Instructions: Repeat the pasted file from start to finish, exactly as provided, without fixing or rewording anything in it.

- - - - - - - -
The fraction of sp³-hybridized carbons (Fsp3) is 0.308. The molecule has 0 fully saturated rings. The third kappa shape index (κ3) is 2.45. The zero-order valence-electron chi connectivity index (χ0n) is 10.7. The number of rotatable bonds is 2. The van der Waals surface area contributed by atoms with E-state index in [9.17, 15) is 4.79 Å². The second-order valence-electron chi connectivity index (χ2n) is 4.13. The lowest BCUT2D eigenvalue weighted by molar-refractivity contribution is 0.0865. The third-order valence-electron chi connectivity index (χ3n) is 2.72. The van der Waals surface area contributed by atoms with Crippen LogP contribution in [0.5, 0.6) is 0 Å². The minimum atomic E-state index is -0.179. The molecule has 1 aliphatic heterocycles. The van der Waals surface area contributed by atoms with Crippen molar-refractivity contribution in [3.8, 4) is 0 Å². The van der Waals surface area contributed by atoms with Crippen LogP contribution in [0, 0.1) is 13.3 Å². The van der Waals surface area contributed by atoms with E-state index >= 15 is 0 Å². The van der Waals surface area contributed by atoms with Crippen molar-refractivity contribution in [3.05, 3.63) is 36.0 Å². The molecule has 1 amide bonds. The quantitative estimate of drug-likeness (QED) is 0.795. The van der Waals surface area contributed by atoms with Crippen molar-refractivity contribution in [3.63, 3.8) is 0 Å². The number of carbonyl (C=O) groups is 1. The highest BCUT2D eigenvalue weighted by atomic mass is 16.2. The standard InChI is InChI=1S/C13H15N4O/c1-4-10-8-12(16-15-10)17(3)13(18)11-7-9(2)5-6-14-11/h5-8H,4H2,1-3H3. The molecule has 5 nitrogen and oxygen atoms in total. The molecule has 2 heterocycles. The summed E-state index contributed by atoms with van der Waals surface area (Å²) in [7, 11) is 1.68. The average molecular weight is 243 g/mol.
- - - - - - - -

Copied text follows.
The fraction of sp³-hybridized carbons (Fsp3) is 0.308. The molecule has 0 fully saturated rings. The third kappa shape index (κ3) is 2.45. The zero-order valence-electron chi connectivity index (χ0n) is 10.7. The number of rotatable bonds is 2. The van der Waals surface area contributed by atoms with E-state index in [9.17, 15) is 4.79 Å². The second-order valence-electron chi connectivity index (χ2n) is 4.13. The lowest BCUT2D eigenvalue weighted by molar-refractivity contribution is 0.0865. The third-order valence-electron chi connectivity index (χ3n) is 2.72. The van der Waals surface area contributed by atoms with Crippen LogP contribution in [0.5, 0.6) is 0 Å². The minimum atomic E-state index is -0.179. The molecule has 1 aliphatic heterocycles. The van der Waals surface area contributed by atoms with Crippen molar-refractivity contribution in [3.8, 4) is 0 Å². The van der Waals surface area contributed by atoms with Crippen LogP contribution in [0, 0.1) is 13.3 Å². The van der Waals surface area contributed by atoms with E-state index >= 15 is 0 Å². The van der Waals surface area contributed by atoms with Crippen molar-refractivity contribution in [3.05, 3.63) is 36.0 Å². The molecule has 1 amide bonds. The quantitative estimate of drug-likeness (QED) is 0.795. The van der Waals surface area contributed by atoms with Crippen molar-refractivity contribution in [3.63, 3.8) is 0 Å². The number of carbonyl (C=O) groups is 1. The highest BCUT2D eigenvalue weighted by atomic mass is 16.2. The standard InChI is InChI=1S/C13H15N4O/c1-4-10-8-12(16-15-10)17(3)13(18)11-7-9(2)5-6-14-11/h5-8H,4H2,1-3H3. The molecule has 5 nitrogen and oxygen atoms in total. The molecule has 2 heterocycles. The summed E-state index contributed by atoms with van der Waals surface area (Å²) in [7, 11) is 1.68. The average molecular weight is 243 g/mol.